Then they pull away at a crawl to keep the dust down and I pull away at a crawl up the slope. They lie. I’m not more than halfway. I’m probably just halfway. But never mind. The surface is good, the views are great, the forest is silent, the sun remains behind the trees and the only steep bits are short-lived when we cross from one high ridge to the next.
Somewhere around 11 miles into the day, we hit the road high point at 1342 metres – or so a road guide says. I think the next little hill is probably higher but it doesn’t have any signage to note the location – where this hill has a crappy lookout over to Mt Bogong and Dartmouth dam. You can’t see Dartmouth today – the early morning haze is pretty thick and the regrowth trees hide much of the view. But who cares – we made it!! I’m really pleased with how well I rode this morning. Oh, yes, I was slow, but I pedalled it all – even without touring fitness built and not being used to this much weight on the bike. Yee-ha!! I love to blow away my own perceived boundaries of what I can do on the bike.
From the high point, the road undulates along on top of the ridge for awhile. This area looks to have been severely burnt in the 2003 fires. There are the stark white, forked skeletons of alpine ash trees reaching into the deep blue sky. The skeletons are crowded at their bases by a wall of regrowth that hugs the road side – a million seedlings turned saplings straining for the light and space. Here and there a grandfatherly alpine ash survivor towers above the saplings – somehow outliving the inferno and harsh soil conditions post-bushfire.
Now we are more than three hours into the day and I am just about to Sassafrass Gap. The undulating road on the ridgetop has had a more challenging surface – with much more loose rock and corrugations – but I just weave around and find the best line. I get over to my side of the road when I hear another oncoming vehicle. It is another Subaru – with an older woman in a huge sunhat who grins and waves wildy. Sheesh – keep your hands on the wheel, woman – that drop-off over there would be deadly, the gravel is slippery, you are on a corner and your smile was encouragement enough!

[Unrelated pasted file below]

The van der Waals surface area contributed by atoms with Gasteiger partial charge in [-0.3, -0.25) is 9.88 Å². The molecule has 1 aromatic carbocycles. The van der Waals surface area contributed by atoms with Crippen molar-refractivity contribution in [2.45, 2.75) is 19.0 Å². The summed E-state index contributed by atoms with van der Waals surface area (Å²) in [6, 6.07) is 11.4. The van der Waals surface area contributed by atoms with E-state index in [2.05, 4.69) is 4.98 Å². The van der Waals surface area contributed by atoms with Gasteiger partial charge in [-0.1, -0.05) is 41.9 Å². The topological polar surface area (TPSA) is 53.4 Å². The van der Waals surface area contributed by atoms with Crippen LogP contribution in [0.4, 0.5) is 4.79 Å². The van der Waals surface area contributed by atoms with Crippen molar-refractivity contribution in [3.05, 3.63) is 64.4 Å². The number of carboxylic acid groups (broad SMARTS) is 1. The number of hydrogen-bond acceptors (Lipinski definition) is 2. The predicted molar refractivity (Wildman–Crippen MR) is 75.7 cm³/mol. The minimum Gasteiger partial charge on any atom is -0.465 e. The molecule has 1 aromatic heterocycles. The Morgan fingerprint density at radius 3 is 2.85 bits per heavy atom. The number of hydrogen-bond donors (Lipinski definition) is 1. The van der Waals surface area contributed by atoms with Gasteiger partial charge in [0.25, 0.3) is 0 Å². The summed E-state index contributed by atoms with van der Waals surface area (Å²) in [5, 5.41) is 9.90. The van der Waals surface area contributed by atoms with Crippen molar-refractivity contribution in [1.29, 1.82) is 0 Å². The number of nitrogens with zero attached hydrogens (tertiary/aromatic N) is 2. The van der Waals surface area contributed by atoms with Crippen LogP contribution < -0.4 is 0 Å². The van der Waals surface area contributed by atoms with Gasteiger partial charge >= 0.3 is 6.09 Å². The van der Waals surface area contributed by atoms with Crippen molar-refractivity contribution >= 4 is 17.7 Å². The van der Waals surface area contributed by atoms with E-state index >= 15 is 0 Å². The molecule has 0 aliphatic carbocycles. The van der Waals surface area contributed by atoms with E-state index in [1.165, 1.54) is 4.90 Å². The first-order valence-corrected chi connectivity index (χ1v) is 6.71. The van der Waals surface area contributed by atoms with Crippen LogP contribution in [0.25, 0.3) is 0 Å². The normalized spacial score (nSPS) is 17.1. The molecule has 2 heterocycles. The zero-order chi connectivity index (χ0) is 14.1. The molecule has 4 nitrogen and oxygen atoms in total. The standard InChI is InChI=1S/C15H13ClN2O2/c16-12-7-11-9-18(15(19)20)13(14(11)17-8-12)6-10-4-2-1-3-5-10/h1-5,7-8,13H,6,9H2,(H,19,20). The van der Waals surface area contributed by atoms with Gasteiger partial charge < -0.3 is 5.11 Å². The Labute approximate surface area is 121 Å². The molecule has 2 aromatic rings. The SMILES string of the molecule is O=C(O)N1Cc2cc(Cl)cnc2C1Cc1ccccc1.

I stop for another ego photo at Sassafrass Gap – not for the celebration since we did that back at the high point, but just for the memories that we finally rode this road after it being on my ‘to-ride’ list for about 10 years. After looking at it on the map for so long, it is such a joy to actually be here!
The road starts into a steep drop from the gap. It’s bumpy and loose enough that I’m going almost as slow down as I was going up! But the views are tremendous – rounded mountains, long ridges and hillsides of burnt alpine ash and the carpet of regrowth. (Alpine ash reproduce by seed – fires are usually stand-replacing with a fire frequency of > 100 years… until recently when three major fires occurred within a decade. No, climate change is a farce….).
A little ways down the slope, I see a guy on a dirtbike with panniers heading up. We both nod – we both need both hands on the bars on that corner. He is my fourth vehicle in four hours. I continue weaving all over to find the best line. The further down I go, the worse the road gets until it’s throwing out a combination of big, loose rocks, loose gravel, thick dust, chunky rocks, surface down to road base, corrugations and sometimes several of those at once. It is a tough, slow go down that steep, shitty surface. I’m almost constantly on the brakes, bumping and bouncing my way down. Poor Verne’s neck has got to be sore now! (The road will get better again at Trolley Wheel Gap.)
The views of the tall forest and the ridges growing higher in these tight valleys is more than compensation for the tricky ride down, though. My arthritic fingers don’t do that much brake squeezing all that well – so I have to stop and uncurl them and let them stop searing and throbbing every few kilometres. It’s another hot day, but not quite so hot up this high, and combined with the dust… I am one sweaty, dirty woman right now!
Down, down we go. In total today, I will see 4 cars and 4 motorbikes. It averages out to about 1 vehicle per hour – however, I encounter 3 of the motorbikes and 1 of the vehicles all between 11 am and noon. From Trolley Wheel Gap to my campsite, I will see not a single vehicle. That fourth and final car comes up behind me when I’m on a relatively straight bit. I’ve heard them coming for quite some time, so I’ve pulled over to the mounded dirt on the side of the road. They turn on their indicator and pull up beside me in an older four-wheel drive LandRover.